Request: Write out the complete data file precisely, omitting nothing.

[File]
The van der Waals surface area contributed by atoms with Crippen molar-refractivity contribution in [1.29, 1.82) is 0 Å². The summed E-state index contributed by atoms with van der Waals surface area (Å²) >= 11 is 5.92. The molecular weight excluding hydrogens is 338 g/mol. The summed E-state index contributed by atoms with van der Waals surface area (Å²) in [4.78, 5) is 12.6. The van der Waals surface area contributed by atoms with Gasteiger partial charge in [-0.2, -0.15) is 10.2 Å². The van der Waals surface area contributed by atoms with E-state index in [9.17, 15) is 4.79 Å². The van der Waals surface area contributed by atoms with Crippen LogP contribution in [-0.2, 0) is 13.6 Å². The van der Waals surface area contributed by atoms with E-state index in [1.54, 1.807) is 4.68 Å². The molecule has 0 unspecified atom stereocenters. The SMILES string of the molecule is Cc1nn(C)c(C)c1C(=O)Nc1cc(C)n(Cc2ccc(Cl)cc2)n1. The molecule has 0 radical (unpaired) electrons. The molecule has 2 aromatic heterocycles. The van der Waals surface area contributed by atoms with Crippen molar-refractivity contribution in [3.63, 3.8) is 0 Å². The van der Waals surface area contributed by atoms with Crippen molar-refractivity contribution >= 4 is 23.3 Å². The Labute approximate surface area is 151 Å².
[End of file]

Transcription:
The van der Waals surface area contributed by atoms with Crippen molar-refractivity contribution in [1.29, 1.82) is 0 Å². The summed E-state index contributed by atoms with van der Waals surface area (Å²) >= 11 is 5.92. The molecular weight excluding hydrogens is 338 g/mol. The summed E-state index contributed by atoms with van der Waals surface area (Å²) in [4.78, 5) is 12.6. The van der Waals surface area contributed by atoms with Gasteiger partial charge in [-0.2, -0.15) is 10.2 Å². The van der Waals surface area contributed by atoms with E-state index in [9.17, 15) is 4.79 Å². The van der Waals surface area contributed by atoms with Crippen LogP contribution in [-0.2, 0) is 13.6 Å². The van der Waals surface area contributed by atoms with E-state index in [1.54, 1.807) is 4.68 Å². The molecule has 0 unspecified atom stereocenters. The SMILES string of the molecule is Cc1nn(C)c(C)c1C(=O)Nc1cc(C)n(Cc2ccc(Cl)cc2)n1. The molecule has 0 radical (unpaired) electrons. The molecule has 2 aromatic heterocycles. The van der Waals surface area contributed by atoms with Crippen molar-refractivity contribution in [3.63, 3.8) is 0 Å². The van der Waals surface area contributed by atoms with Crippen molar-refractivity contribution >= 4 is 23.3 Å². The Labute approximate surface area is 151 Å².